This week, we were back down to five players and so I thought it was time to try out Cuba, the new game by Michael Rienick and Stefan Stadler that is published by Rio Grande.
The game is about developing your plantation estate to score the most VPs over six rounds. Players earn victory points by shipping merchandise from the harbour, by erecting and using buildings, and by abiding by the law. Each round, parliament declares four bills that can be voted into law during the round. Players then take turns carrying out actions allowed by their five character cards. Only four of these actions are carried out with the final character being used for the voting. Actions range from extracting resources and products from your plantation, spending resources to erect buildings, trading in the marketplace, using the special functions of your buildings and shipping products and goods off the island. When the vote comes around, players can use pesos to buy extra votes and then whoever has the most votes chooses two of the bills to pass into law. Each of the laws is then checked to see if players can abide by it and, if they can, they are rewarded with VPs. The round ends with some tidying up where players lose any products that they havenâ€™t been able to store and the ships in harbour are rearranged. After six rounds, 2 VPs are awarded for each building a player has built and whoever has the most VPs wins.
This was a great game with loads to think about and various strategies to pursue. As is usual with our first playing, this meant that the game took longer to complete than it should. One culprit who had a vested interest in restricting the number of games we manage to get in before the end of the year (due to the hall of fame standings) should have been locked up and the key thrown away for his delaying tactics. One turn, he spent several minutes deliberating before deciding merely to use the tradeswoman to take a single resource. The long term strategic importance of this play failed to register with Mark K and me, particularly as the guilty party was so far behind in VPs he wasnâ€™t likely to win. Mark K played a good game, generating plenty of income to help his plans. Like me, he was able to get some cheap products at the market (which was not used too regularly in this playing). This stockpile and some cigar boxes allowed him on one shipping action to completely fill the most lucrative ship for 15 VPs and he never looked back, although Steve did his best to keep up by using the law that gave VPs for votes cast in parliament. However, Mark K still won to the relief of Nige.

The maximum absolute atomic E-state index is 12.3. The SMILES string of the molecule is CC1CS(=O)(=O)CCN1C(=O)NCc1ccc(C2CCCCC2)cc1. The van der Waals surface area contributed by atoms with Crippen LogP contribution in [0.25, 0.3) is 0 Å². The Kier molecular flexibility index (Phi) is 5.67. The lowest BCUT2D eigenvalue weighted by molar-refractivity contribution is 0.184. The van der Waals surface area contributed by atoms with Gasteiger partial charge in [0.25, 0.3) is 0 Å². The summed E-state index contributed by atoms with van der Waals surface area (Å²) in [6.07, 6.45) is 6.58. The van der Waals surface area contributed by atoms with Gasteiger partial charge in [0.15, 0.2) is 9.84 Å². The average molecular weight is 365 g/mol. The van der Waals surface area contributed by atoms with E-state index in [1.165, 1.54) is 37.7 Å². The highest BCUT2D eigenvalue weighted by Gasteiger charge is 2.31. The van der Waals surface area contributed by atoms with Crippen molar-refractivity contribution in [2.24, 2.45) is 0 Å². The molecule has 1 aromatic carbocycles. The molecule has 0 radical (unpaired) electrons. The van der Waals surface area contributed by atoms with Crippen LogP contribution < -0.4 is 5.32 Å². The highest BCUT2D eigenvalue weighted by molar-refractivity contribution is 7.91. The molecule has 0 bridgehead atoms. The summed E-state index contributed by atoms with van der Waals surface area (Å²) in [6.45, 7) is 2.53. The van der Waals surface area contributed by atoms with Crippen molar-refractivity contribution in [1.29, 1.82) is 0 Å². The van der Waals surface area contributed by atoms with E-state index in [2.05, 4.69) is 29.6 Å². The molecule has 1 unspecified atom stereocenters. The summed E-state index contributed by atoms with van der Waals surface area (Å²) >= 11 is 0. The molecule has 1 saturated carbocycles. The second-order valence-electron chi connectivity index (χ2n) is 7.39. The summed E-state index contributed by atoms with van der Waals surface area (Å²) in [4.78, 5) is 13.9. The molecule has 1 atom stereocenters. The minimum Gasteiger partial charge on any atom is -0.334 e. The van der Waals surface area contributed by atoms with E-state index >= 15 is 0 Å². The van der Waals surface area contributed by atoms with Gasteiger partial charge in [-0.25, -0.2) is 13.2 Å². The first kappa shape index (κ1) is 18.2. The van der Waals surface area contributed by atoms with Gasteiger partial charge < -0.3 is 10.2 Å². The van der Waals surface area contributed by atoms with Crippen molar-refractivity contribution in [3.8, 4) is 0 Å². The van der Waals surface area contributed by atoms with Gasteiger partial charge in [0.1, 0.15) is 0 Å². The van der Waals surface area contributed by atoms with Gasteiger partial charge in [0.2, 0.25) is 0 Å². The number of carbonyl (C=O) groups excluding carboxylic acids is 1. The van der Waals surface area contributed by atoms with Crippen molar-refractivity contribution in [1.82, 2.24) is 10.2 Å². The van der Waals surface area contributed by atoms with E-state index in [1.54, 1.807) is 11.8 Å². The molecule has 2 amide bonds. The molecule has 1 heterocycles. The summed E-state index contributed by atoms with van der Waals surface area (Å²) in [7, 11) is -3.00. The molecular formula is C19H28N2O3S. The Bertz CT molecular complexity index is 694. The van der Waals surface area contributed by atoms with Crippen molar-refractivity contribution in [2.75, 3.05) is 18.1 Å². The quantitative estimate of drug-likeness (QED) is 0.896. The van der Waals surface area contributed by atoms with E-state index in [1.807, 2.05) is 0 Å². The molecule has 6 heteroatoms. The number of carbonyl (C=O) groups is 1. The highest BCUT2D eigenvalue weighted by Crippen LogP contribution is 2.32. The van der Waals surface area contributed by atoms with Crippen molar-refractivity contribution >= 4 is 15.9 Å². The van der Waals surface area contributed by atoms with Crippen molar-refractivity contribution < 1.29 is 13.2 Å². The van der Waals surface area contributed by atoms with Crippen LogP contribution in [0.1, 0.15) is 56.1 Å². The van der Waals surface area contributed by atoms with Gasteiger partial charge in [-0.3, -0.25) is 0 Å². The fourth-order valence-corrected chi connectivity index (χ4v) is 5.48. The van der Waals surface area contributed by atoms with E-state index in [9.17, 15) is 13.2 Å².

Trying to find the reason for buying a second warehouse on BGG afterwards, I discovered we did play a significant rule wrongly. We played that the foreman activated all buildings whereas the rules say you chose between using only those orthoganally in line with the worker or a single building. This would give yet further things to think about and warehousing would not be the automatic benefit that we picked. I donâ€™t think the way we played harmed the game but Iâ€™m interested in how much it tightens things up.
Cuba was very enjoyable and had lots of mechanisms that we thought clever. We particularly liked the way the statutes impacted play, the way the buildings lessened the opportunity to get resources or products, and the shipping process. Getting combinations of buildings that worked together was important and this is a game I can see not becoming stale due to the variety of approaches you can take to generate your VPs. Next time, however, we need to play a bit quicker.